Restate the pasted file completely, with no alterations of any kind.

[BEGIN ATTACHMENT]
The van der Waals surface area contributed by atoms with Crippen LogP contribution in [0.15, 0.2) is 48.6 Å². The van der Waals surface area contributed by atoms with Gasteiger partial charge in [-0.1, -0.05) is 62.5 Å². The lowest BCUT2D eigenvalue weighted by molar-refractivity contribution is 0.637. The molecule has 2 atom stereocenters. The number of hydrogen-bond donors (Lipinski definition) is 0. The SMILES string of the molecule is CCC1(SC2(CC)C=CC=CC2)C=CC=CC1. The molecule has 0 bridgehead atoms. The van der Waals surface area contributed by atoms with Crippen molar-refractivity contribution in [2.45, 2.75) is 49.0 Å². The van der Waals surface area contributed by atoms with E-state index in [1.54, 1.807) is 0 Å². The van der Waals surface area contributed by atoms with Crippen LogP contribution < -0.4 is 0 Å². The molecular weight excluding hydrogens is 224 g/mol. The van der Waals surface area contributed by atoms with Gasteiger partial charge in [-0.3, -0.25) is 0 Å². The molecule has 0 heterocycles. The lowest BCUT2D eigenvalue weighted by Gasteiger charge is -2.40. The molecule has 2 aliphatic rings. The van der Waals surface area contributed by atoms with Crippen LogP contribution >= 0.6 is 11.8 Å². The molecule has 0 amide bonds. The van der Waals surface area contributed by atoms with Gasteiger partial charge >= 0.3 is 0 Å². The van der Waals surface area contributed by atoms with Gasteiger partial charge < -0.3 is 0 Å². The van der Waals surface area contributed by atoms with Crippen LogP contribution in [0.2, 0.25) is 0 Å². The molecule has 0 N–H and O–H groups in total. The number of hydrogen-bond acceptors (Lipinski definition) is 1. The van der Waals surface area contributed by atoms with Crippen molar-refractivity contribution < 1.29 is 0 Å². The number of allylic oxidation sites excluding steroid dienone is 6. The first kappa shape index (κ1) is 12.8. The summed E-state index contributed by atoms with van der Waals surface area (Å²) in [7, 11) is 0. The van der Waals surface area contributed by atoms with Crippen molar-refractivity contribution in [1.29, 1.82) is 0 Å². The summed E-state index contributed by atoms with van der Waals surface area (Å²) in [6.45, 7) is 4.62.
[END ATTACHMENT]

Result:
The van der Waals surface area contributed by atoms with Crippen LogP contribution in [0.15, 0.2) is 48.6 Å². The van der Waals surface area contributed by atoms with Gasteiger partial charge in [-0.1, -0.05) is 62.5 Å². The lowest BCUT2D eigenvalue weighted by molar-refractivity contribution is 0.637. The molecule has 2 atom stereocenters. The number of hydrogen-bond donors (Lipinski definition) is 0. The SMILES string of the molecule is CCC1(SC2(CC)C=CC=CC2)C=CC=CC1. The molecule has 0 bridgehead atoms. The van der Waals surface area contributed by atoms with Crippen molar-refractivity contribution in [2.45, 2.75) is 49.0 Å². The van der Waals surface area contributed by atoms with E-state index in [1.54, 1.807) is 0 Å². The van der Waals surface area contributed by atoms with Crippen LogP contribution < -0.4 is 0 Å². The molecular weight excluding hydrogens is 224 g/mol. The van der Waals surface area contributed by atoms with Gasteiger partial charge in [-0.3, -0.25) is 0 Å². The molecule has 0 heterocycles. The lowest BCUT2D eigenvalue weighted by Gasteiger charge is -2.40. The molecule has 2 aliphatic rings. The van der Waals surface area contributed by atoms with Crippen LogP contribution >= 0.6 is 11.8 Å². The molecule has 0 amide bonds. The van der Waals surface area contributed by atoms with Gasteiger partial charge >= 0.3 is 0 Å². The van der Waals surface area contributed by atoms with Gasteiger partial charge < -0.3 is 0 Å². The van der Waals surface area contributed by atoms with Crippen LogP contribution in [0.2, 0.25) is 0 Å². The molecule has 0 N–H and O–H groups in total. The number of hydrogen-bond acceptors (Lipinski definition) is 1. The van der Waals surface area contributed by atoms with Crippen molar-refractivity contribution < 1.29 is 0 Å². The number of allylic oxidation sites excluding steroid dienone is 6. The first kappa shape index (κ1) is 12.8. The summed E-state index contributed by atoms with van der Waals surface area (Å²) in [7, 11) is 0. The van der Waals surface area contributed by atoms with Crippen molar-refractivity contribution in [1.29, 1.82) is 0 Å². The summed E-state index contributed by atoms with van der Waals surface area (Å²) in [6.45, 7) is 4.62.